Toothless Tigers no test for City

STEVE GEDGE When City's visit to Hull was brought forward a day to Good Friday, there was a nagging doubt that it wasn't anywhere near enough and that it should have been advanced even more.


When City's visit to Hull was brought forward a day to Good Friday, there was a nagging doubt that it wasn't anywhere near enough and that it should have been advanced even more.

By another month, to be precise, back to a time when Hull's defenders were so inept they were passing the ball inside their own six-yard box straight to the opposition to set up disbelieving Ipswich players to score at will in a 5-2 away victory.

On the way up to the KC Stadium you did wonder whether they had learned from that debacle. Surely another bunch of East Anglian raiders would not be allowed to come away with such a haul of goals and give local headline writers an easy time?

We needn't have worried. Hull weren't quite as clueless as Barnsley - still, for me, the worst league side the Canaries have faced this season, and, overall, only marginally better than Torquay - but they were still brushed aside with minimum resistance despite all the theatrical impact of their entrance music being coupled with ominous menacing renditions of "Tiger, tiger, burning bright…"

Norwich at least started to erase the memory of the shambles at Colchester six days earlier, although it has to be said that they could probably have been just as poor again and might still managed to at least repeat last season's 1-1 draw at the Tigers, such was the quality gap between their last two opponents.

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Given City's all-too-frequent caution or disinterest on their travels over the last three seasons any away win is not to be sniffed at.

But while some - such as those at Birmingham or West Bromwich - are causes for optimism, if not outright celebration, winning at Hull isn't exactly a unique achievement, given that 11 of the 21 sides to have visited the KC Stadium this season have now managed it.

Yes, City scored a couple of nice goals, and but for some desperate defending and a disputed linesman's decision could have had a final total to match Ipswich's. True, there were some nice moves carved out, and April 6 could well go down as the day that Darren Huckerby snuffed out anyone else's chances of player-of-the-year glory.

But you do need to see the Canaries travel to more testing, worthwhile opposition to assess their future prospects. (Not to mention making lasting amends for the Colchester no-show.) For this season at least we may have to make do with quantity rather than quality. Leicester, Burnley and Sheffield Wednesday should have precious little to play for when they face the Canaries. However, taking those fixtures as a whole, were City to take six or seven points in total then that might offer some hope they can yet rid themselves of the stop-start tendencies which have blighted their recent campaigns.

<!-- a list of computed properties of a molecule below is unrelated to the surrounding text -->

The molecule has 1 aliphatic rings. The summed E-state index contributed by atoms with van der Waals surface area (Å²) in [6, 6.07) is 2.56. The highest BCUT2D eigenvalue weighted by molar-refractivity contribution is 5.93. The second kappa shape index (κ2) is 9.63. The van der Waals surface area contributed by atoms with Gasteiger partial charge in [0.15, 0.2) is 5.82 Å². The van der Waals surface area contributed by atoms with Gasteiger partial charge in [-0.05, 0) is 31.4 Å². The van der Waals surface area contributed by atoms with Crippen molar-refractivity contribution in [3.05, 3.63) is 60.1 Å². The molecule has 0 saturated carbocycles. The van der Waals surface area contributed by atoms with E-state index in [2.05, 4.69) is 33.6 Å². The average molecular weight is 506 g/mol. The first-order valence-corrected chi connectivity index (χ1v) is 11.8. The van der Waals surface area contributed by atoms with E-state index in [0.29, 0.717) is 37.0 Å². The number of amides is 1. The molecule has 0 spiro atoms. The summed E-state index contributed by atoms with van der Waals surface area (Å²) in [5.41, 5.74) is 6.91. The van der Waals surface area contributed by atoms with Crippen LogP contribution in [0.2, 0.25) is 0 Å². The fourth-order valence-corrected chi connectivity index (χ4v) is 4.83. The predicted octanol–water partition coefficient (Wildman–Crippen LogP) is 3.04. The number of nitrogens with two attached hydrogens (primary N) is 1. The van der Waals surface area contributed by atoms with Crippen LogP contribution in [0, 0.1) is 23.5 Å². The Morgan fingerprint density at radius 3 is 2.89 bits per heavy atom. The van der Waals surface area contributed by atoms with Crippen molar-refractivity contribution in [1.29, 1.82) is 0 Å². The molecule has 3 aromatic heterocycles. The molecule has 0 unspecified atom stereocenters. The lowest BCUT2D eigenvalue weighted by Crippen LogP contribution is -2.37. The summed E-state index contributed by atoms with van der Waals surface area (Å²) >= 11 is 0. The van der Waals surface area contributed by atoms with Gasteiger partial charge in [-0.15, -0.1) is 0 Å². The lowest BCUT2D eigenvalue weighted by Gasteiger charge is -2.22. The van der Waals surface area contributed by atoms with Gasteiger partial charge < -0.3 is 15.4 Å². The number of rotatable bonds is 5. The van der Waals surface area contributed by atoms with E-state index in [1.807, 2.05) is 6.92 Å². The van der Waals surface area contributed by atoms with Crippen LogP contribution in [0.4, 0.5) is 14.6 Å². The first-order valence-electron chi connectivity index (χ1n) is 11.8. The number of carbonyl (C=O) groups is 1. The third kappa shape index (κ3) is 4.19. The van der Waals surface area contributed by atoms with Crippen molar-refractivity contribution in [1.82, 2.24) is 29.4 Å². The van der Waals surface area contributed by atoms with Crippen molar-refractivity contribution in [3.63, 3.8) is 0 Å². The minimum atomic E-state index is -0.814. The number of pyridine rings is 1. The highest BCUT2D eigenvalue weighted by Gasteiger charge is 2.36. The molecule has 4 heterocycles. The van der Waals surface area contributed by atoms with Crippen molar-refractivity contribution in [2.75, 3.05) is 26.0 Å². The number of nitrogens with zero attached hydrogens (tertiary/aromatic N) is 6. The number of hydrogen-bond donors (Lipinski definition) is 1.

If, however, they follow up a win at Hull with only a point at Leicester and then serve up another of those 'we can't be bothered' first-half away showings at Burnley that leaves them with too much to do in the closing 45 minutes, then we're back to square one.

It was certainly a case of reverting to type at Hull that City were unable to keep a clean sheet, buckling near the end after conceding one needless free-kick too many.

However, in a way at least they made the most of their failures. It would have been all too easy for the Canaries to concede again in the four minutes of stoppage time as the Hull fans that hadn't streamed out early cranked up the atmosphere.

But they didn't, and even though that may be an indication of how far City's stock has fallen - that we're complimenting them for managing to hold on to win a match they looked to have already sewn up - at least they managed to avoid any of the defensive howlers which led to the goals at Layer Road.

At times on Friday you sensed City being dragged down to the level of their opponents, as has been the case against Southend and QPR this season.

You'd like to think the same thing happens today against West Bromwich. Okay, Tony Mowbray's men may have fallen back in the table and might have to settle for a second season in the Championship, but at their best they still represent one of the best squads the Canaries will come up against this season.

But this season City seem to rise to the occasion. How else do you explain the six points and two clean sheets against Birmingham, the 0-0 draw away to Derby, the total of just one goal conceded to Sunderland, and so on…

Line them up against a good side and City start to believe in themselves. (In the same manner that as soon as they concede to the likes of Southend and Luton you can see the doubts start to creep in… "We obviously can't be any good if teams like this have scored against us.")

Hopefully, this trend will continue today and I won't be as wide of the mark as Hull's ex-Ipswich striker Nicky Forster.

Asked in Friday's programme whether his past would make him a target for Norwich fans, he replied: "I don't know if I'll get too much stick. I don't think they'll remember too much about me as I was only at Ipswich for 12 months. They might boo me, I don't know."

No prizes for guessing what happened when he was substituted on the hour by Ricardo Vaz Te. Clue: it wasn't exactly what you'd call a warm round of applause.